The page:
occurred there.  Everything was fine for a little while; they moved through the
exhibits of dusty rifles and minié balls wordlessly and unimpressed.  But when
they’d reached the room featuring a display of medical equipment, Joel had been
unable to go in.  The whole feeling of the air had changed.  Its sudden
heaviness pressed on him and he couldn’t breathe.  He bolted, running out of
the building to the sunlit park.  It wasn’t as if he’d seen a ghost or
anything; it had simply been an overpowering and oppressive sense of fear. 
Later he learned the room had served as the operating ward, where doctors had
amputated the arms and legs of screaming soldiers, most times without an
anesthetic.  The panic and terror of those few wounded men was so strong that
Joel had been able to sense it a hundred and fifty years later.

Most objects or places he encountered never had much
emotion attached to them.  That was particularly lucky considering how much
time in other people’s homes his job required. There came a point when you
didn’t want to know certain things about people, especially when you were
crawling around under their houses or hunkered down on their bedroom floor.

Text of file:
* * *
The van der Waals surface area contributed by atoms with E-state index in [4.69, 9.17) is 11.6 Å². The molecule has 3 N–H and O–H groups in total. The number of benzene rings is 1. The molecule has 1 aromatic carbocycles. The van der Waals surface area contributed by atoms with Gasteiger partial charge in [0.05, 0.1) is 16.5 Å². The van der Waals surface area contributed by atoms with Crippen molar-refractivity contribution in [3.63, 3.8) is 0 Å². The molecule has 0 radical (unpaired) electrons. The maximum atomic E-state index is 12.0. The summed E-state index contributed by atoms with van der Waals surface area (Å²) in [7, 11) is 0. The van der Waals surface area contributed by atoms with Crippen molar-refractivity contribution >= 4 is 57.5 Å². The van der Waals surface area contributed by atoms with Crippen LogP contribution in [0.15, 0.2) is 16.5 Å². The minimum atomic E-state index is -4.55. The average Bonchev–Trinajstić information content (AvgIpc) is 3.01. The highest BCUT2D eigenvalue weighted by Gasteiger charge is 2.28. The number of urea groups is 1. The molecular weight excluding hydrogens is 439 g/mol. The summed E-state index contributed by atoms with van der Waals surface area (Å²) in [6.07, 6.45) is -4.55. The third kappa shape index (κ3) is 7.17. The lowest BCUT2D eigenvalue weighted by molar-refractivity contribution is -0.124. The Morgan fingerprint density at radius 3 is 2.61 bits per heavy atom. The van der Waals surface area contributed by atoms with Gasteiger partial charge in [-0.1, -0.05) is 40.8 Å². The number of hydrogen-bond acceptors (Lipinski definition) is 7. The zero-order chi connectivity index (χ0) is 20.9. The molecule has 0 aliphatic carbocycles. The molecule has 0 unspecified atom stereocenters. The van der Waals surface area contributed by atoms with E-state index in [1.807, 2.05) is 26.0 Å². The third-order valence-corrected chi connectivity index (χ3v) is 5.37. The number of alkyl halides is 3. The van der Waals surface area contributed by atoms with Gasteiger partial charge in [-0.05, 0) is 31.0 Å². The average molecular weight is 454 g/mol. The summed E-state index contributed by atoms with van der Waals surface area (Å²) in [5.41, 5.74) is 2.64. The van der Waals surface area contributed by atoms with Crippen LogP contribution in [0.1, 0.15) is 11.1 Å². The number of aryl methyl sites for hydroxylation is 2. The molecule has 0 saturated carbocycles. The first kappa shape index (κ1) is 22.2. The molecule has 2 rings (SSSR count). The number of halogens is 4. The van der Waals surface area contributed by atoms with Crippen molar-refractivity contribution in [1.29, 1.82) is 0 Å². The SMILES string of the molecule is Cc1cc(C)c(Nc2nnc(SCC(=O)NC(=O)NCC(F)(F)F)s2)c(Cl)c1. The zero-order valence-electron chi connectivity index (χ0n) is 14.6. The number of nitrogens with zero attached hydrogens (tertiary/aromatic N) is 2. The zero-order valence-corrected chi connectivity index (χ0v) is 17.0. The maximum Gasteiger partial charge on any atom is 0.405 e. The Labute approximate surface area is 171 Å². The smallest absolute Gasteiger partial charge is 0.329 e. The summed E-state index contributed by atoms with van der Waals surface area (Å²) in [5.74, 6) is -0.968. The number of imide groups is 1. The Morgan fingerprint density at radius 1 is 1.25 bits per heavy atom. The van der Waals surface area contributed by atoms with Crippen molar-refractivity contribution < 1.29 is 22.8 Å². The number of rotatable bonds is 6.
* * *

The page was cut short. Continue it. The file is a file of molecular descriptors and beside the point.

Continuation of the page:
He maneuvered the cart around the end of the aisle,
not really looking at anything, just walking and thinking.  He stopped. 
Someone was following him.  He could feel eyes boring into him like drill
bits.  He froze.  He had entered the crafts section, and now he scanned the
shelves, pretending to be extremely interested in the colors of yarn, but
watching along the periphery of his vision.

And suddenly, there she was.  A slender dark-skinned
woman in jeans and a red T-shirt.  Her black hair was pulled back neatly into
plaits, and a slight smile curled the corners of her full lips.  She was
staring at him with an air of familiarity as if expecting him to greet her.  He
glanced around and saw that no one else was near.

His first thought was that she was some kind of
psycho.  But as he looked closer, he knew that could not be the case.  She was
dressed too neatly, was too clean, and had an aura of wealth about her.  But
yet, there was something in the back of his mind, something both comfortable
and thrilling at the same time, something that made the hairs on the back of
his neck prickle.  Was he supposed to recognize her?  Had she been a customer? 

He cleared his throat.  “Do I… do I know you?”

She smiled fully, and it was a smile of kindness. 
“I don’t think so,” she answered, and her voice was like warm, dripping honey.

“You seem so familiar.”

She nodded, still smiling.  “You’re a sensitive,
aren’t you?”